Ukraine War: Kiev Says It Shot Down Russian Hypersonic Missiles

  • Hugo Pacheca in Kiev & Kathryn Armstrong in London
  • BBC News

image caption,

The video of the blast is going viral on social media

Ukraine says it shot down hypersonic missiles amid an “exceptionally dense” barrage launched in Kyiv on Tuesday.

Kiev said the air defenses intercepted six Kinzel hypersonic missiles, which Russia says are capable of defeating all existing air defense systems.

Officials said they were among 18 missiles of various types fired at the city in a short period of time.

Russia denies its Kinzels were down and said one destroyed a US-supplied Patriot air defense system.

Ukraine declined to comment. The BBC cannot independently verify the claims made by either country.

Russia has stepped up its air campaign in recent weeks – bombing the Ukrainian capital eight times so far this month – in anticipation of a Ukrainian attack.

On Tuesday evening, Russian Defense Minister Sergei Shoigu said Moscow had not fired Kinzel missiles, as Kiev had said it had shot down.

However, if Ukraine’s claims are true, Moscow will be frustrated that the best weapons from its missile fleet are now being intercepted. This is largely due to the advent of modern Western security systems, including Patriots.

Russia continues to insist that no air defense systems in the world can destroy the missiles, which can travel at a speed of 11,000 km (7,000 mph).

Kyiv said it shot down a Kinsale for the first time last week.

In the past few days, President Volodymyr Zelensky has been on a European tour during which he pledged billions of dollars worth of military equipment to Western allies, including UK Prime Minister Rishi Sunak and French President Emmanuel Macron.

image source, State Emergency Service of Ukraine

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Ukraine’s capital, Kiev, has been targeted by Russia eight times so far this month

Air defense forces destroyed targets over the city during Tuesday’s barrage.

Ukraine’s Armed Forces chief Valery Zalushny said Russia attacked Kiev from the north, south and east, using 18 air, sea and land-based missiles.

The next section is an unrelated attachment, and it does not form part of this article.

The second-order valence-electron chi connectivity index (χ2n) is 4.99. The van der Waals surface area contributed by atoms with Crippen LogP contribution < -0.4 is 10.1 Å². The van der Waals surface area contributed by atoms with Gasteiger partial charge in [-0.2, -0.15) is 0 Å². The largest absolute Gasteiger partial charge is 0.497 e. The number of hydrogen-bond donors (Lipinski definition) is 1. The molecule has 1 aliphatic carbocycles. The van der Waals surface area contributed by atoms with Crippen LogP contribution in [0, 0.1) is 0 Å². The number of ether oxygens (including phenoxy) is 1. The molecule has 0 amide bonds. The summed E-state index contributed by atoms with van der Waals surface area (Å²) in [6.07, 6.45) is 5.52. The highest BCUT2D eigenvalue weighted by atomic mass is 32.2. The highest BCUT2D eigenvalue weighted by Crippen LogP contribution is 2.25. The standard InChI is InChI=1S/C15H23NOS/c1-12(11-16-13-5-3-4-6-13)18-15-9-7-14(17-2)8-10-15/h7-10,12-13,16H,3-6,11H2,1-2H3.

Serhiy Popko, head of the Ukrainian capital’s military administration, described the barrage as “the highest number of offensive missiles in a short period of time.”

General Salushni said the strikes included nine Kalibr cruise missiles and three land-based missiles launched from ships in the Black Sea.

On Tuesday, residents were warned to stay away from windows as debris from intercepted missiles fell from the sky.

Mayor Vitaly Klitschko said rocket debris fell in central districts, including the city’s zoo. Neither the animals nor the workers were injured.

Kseniia, who lives in Kyiv, told BBC Radio 4’s Today program that she and her husband were sleeping when they heard a “very loud series of explosions” above their building. He compared the intensity of the attack to a Star Wars movie or an action video game.

“It is a great relief to know that Kyiv is now under such strong protection”.

Another resident, Yevhen Petrov, said Tuesday’s attack was the first time his home had been shaken by the force of an attack since Russia invaded Ukraine in February 2022.

Russia’s strikes on Kyiv resumed earlier this month after more than 50 days of calm. Ukrainian officials believe Moscow’s strategy is to destroy air defense systems that are highly successful at intercepting missiles and drones.

Since Russia invaded Ukraine, thousands of civilians and fighters have been killed or injured, towns and cities have been destroyed in the fighting, and 8.2 million Ukrainians have been registered as refugees in Europe, 2.8 million of them in Russia. United Nations Refugee Agency.

Additional reporting by BBC weapons analyst Chris Partridge.

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Ukrainian President Volodymyr Zelensky says his army needs more equipment ahead of a counter-offensive

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